By Michael Kelley

Imagine an apple sitting on your counter. You go to the garage and get a vise and then put the apple inside it. Then you start turning the handle, and the vise starts tightening. It gets tighter and tighter and the apple gets thinner in the middle and fatter on the ends until it looks like it’s about to burst.

This is what’s happening right now. The virus? The social distancing? The quarantine? These things are squeezing us. Squeezing our patience; our budgets; our nerves; our faith. Tighter, tighter, tighter—until we feel like we’re going to explode.

It’s like Bilbo Baggins said to Gandalf in The Lord of the Rings: “I feel thin, sort of stretched, like butter scraped over too much bread.”

Of course, if you kept tightening the vise around the apple it would eventually burst. And maybe you, too, know what that bursting feels like; it’s when something small that ordinarily shouldn’t have bothered you as much as it did just sets you off. And you find yourself overreacting to that single incident because of the accumulated pressure from the other circumstances.

Back to the apple, though. It’s important to notice in this illustration what comes out when the apple does burst: the stuff that was inside all along. Nothing new. Nothing foreign. And the same thing is true of us.

Being squeezed, as we are now, doesn’t cause anger, or frustration, or doubt, or worry, or whatever; those things have been in our hearts all the time. The stress only reveals what’s always been there.

Perhaps that’s one of the redemptive purposes of this pressure. It’s that when we find ourselves reacting to stress, we are able to see a clearer picture of our hearts. This season might be revealing at least three things in us. 


One of the reasons we feel stressed is because we feel threatened. Our livelihood, our comfort, our future—these are weighty things. And circumstances that threaten our security in these matters cause us to feel no small measure of fear and anxiety.

When a circumstance is causing is stress it ought to make us question where our true security lies. What we might find is that we’re trusting more in our 401K than the Lord who owns cattle on a thousand hills.


If you head over to the WebMD website you can find all kinds of coping mechanisms for stress. Things like exercise, breathing techniques, and games that occupy the mind. Those are good things, I think, but most of us don’t turn that way.

Instead, we just react. We get angry. Or frustrated. Or bitter. Or we turn to something else that makes us feel better in the moment. In any case, the lure toward specific sinful habits and behaviors has always been in our hearts. Stress only focuses the image for us to see them more clearly.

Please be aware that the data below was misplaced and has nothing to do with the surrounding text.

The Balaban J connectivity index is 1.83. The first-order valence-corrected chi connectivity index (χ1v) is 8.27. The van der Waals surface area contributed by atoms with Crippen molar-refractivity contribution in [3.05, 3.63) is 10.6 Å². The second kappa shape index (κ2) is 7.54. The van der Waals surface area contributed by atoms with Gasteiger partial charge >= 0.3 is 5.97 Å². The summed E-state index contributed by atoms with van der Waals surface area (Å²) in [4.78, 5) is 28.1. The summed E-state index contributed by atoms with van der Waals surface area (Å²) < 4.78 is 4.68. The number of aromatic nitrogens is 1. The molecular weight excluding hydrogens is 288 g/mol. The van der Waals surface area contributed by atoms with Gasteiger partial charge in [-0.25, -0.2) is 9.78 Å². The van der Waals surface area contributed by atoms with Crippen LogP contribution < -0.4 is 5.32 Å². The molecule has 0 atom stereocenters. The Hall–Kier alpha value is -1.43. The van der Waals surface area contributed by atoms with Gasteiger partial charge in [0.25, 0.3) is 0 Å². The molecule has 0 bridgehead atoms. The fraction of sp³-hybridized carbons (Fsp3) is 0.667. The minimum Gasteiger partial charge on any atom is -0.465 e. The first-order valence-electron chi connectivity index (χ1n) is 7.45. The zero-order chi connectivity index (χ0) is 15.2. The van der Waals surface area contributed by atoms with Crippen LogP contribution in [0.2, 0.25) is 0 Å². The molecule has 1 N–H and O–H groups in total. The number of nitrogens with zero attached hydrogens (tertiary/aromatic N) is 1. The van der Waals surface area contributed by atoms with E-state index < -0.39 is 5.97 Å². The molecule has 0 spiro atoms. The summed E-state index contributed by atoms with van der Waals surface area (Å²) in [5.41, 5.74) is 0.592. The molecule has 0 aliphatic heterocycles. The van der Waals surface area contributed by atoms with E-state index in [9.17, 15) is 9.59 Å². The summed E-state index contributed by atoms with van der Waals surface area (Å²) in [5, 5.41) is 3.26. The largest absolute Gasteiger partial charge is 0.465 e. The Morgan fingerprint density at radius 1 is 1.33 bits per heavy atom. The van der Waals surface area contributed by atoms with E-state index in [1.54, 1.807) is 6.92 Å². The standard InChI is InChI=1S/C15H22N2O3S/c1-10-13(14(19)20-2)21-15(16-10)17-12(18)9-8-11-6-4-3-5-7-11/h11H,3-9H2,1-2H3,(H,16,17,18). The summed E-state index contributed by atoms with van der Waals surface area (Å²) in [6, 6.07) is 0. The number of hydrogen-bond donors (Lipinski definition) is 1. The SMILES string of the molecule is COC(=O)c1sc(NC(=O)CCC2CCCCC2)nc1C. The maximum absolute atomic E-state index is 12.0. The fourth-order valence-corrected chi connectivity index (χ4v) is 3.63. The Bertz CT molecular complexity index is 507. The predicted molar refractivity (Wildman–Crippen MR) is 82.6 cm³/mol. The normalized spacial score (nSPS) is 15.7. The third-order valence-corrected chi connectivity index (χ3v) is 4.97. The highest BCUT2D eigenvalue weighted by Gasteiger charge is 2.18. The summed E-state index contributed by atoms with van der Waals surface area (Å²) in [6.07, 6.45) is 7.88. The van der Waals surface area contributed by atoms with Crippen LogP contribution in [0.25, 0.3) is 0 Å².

It’s a tough thing to be happy when you feel stressed. You’re constantly thinking about the circumstance that’s making you worry. It occupies your field of vision, and it seems you can’t look away even if you want to.

But joy isn’t rooted in circumstance. Not really. It’s rooted in Jesus. So if we find that periods of stress are robbing us of our joy, then we have an opportunity to remind our souls that true, lasting, sustainable joy can only flow from the true fountain of living water that doesn’t run dry.

These are just a few of the things being exposed in all of us. And yet along with these things, there’s also an opportunity being exposed. It’s an opportunity not just to patch the cracks in our own lives so that we can return to some notion of normal, but instead to rethink what once was. To take these points of exposure, admit them, repent of them, and then rebuild.

This is especially true for leaders in the church who are not only seeing these things exposed in their own lives but in the lives of congregation member after member.

From the perspective of the church leader, there are even more points of exposure—exposure of what people really believe about the necessity of the church, the importance of discipleship, and the nature of their connection and relationships with the body of Christ.

Every church leader has the same opportunity on behalf of their congregation that they have for themselves. We can either sit in the middle of the exposure and long for what was, or we can recognize that at least part of  “what was” was built on sand. If we’re courageous enough to recognize that, then we would do well to see these points of exposure as opportunities to sure up the foundation.

These are stressful days, friends. Of course they are. But they can also be days of reflection. Days of revelation. And ultimately, days of opportunity. As the old saying goes: What’s down in the well comes up in the bucket.

God is at work, even in these moments of difficulty to show us our hearts. And when He does, we can be sure we can turn to Him in repentance and faith, knowing we will find a Savior whose yoke is easy and burden is light who stands ready to have our cares cast upon Him.